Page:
Palestinian president's op-ed highlights differences with Israel

13:53, May 19, 2011      

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by Adam Gonn

An op-ed by Palestinian President Mahmoud Abbas in the New York Times on Monday has left Israeli Prime Minister Benjamin Netanyahu enraged.

Abbas begins the article by telling the story of how his own family was forced to leave their homeland and move to Syria.

What has infuriated Netanyahu and led him to claim that Abbas is "blatantly distorting known historical facts" is the following sentence.

"In November 1947, the General Assembly made its recommendation and answered in the affirmative. Shortly thereafter, Zionist forces expelled Palestinian Arabs to ensure a decisive Jewish majority in the future state of Israel, and Arab armies intervened. War and further expulsion ensured."

Netanyahu argues that Abbas failed to mention that when the UN in 1947 suggested a partition plan for one Jewish and one Arab part of what was then the British Mandate of Palestine, the Arab world rejected it and went to war with Israel the day after its independence was announced.

"The Palestinian refugees were an outcome of that war, not a cause," Netanyahu said, "Some Palestinian leaders themselves urged the Palestinians to vacate the land in order to make it easier for the Arab armies to fight for the destruction of Israel."

The op-ed was published days before Netanyahu is schedule to meet with U.S. President Barack Obama, who will give a speech to outline a new U.S. Middle East policy on Thursday.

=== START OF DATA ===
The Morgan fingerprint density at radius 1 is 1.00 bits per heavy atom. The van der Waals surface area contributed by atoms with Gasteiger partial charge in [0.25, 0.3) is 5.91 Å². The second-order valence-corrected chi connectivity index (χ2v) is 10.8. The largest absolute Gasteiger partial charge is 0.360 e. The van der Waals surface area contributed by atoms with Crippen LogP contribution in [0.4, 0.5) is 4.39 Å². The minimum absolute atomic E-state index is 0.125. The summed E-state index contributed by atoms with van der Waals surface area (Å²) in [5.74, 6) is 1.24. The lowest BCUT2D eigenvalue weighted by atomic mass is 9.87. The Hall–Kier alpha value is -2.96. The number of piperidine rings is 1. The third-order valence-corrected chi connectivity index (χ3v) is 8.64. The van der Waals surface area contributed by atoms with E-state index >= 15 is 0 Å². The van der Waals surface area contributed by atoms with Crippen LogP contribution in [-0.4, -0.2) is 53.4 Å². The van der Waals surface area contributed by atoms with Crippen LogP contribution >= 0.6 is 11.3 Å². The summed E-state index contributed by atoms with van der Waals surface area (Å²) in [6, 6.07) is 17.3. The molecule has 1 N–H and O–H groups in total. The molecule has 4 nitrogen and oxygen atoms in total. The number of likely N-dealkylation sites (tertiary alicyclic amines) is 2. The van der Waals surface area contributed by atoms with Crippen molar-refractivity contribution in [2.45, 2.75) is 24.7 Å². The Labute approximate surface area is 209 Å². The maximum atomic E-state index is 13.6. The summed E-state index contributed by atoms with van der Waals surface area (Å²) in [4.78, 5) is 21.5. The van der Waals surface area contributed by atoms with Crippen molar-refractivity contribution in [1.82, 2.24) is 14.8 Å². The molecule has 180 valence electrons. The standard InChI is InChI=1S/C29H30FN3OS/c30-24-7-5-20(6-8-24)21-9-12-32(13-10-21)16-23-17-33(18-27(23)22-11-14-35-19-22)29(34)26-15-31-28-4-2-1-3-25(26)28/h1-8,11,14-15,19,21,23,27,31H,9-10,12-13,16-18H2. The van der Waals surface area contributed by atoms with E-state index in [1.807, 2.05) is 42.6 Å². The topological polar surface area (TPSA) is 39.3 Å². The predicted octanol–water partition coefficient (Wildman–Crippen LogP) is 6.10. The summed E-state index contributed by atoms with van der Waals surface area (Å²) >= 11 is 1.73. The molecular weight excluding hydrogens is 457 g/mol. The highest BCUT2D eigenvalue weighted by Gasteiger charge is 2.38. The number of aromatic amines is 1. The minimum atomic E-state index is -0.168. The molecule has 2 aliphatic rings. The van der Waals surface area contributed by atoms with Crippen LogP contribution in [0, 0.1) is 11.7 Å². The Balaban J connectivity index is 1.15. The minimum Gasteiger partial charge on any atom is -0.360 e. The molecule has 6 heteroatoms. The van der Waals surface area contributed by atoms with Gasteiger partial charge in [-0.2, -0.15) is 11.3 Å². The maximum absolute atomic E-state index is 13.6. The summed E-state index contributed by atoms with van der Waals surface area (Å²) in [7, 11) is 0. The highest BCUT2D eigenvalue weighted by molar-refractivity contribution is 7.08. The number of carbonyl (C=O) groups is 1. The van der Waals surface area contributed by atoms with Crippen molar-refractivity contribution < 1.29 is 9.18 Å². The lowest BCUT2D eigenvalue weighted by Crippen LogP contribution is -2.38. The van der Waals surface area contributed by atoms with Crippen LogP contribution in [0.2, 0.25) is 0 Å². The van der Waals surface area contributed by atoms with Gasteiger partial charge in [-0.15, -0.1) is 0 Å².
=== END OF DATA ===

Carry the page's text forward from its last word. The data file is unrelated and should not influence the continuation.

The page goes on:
Local analysts were divided on the op-ed's contents, stressing some differences that stand between Israel and the Palestinians. Israeli experts accused Abbas of trying to change history and giving a distorted picture of events. Palestinian analysts, on the other hand, backed their president and argued that the language used in his article was appropriate.


Samir Awwad of Birzeit University on the West Bank told Xinhua that the op-ed was a reflection of the current situation and that "Abbas is doing everything possible to reach an historic agreement with Israel."

Awwad said that a deal will not be made with the parties meeting in the middle of the road, as Israel is violating international law by maintaining the occupation of the West Bank. "So Israel has to come over to the Palestinian side of the road," he added.

"The thief and the house owner don't have equal rights to the house," Awwad said.

When the direct peace talk began almost 20 years ago, three issue were designated as final status questions: border of the future state, status of Jerusalem and return rights of the Palestinian refugees.

Settlement construction wasn't defined as a major issue then. However, with continued expansion of Israel's footprint on the West Bank, the question gained considerable attention in recent years.

"If Israel is going to give back the West Bank, what's point of building more settlements there now," Awwad questioned.

"No one was able to stop Israel, not the United States, not the International community. Israel keeps building, so that a withdrawal from the West Bank will be impossible," he said.

While the wording in the op-ed has been criticized by Israel, Awwad defended it, saying that "it's a language that is specific to the current situation."

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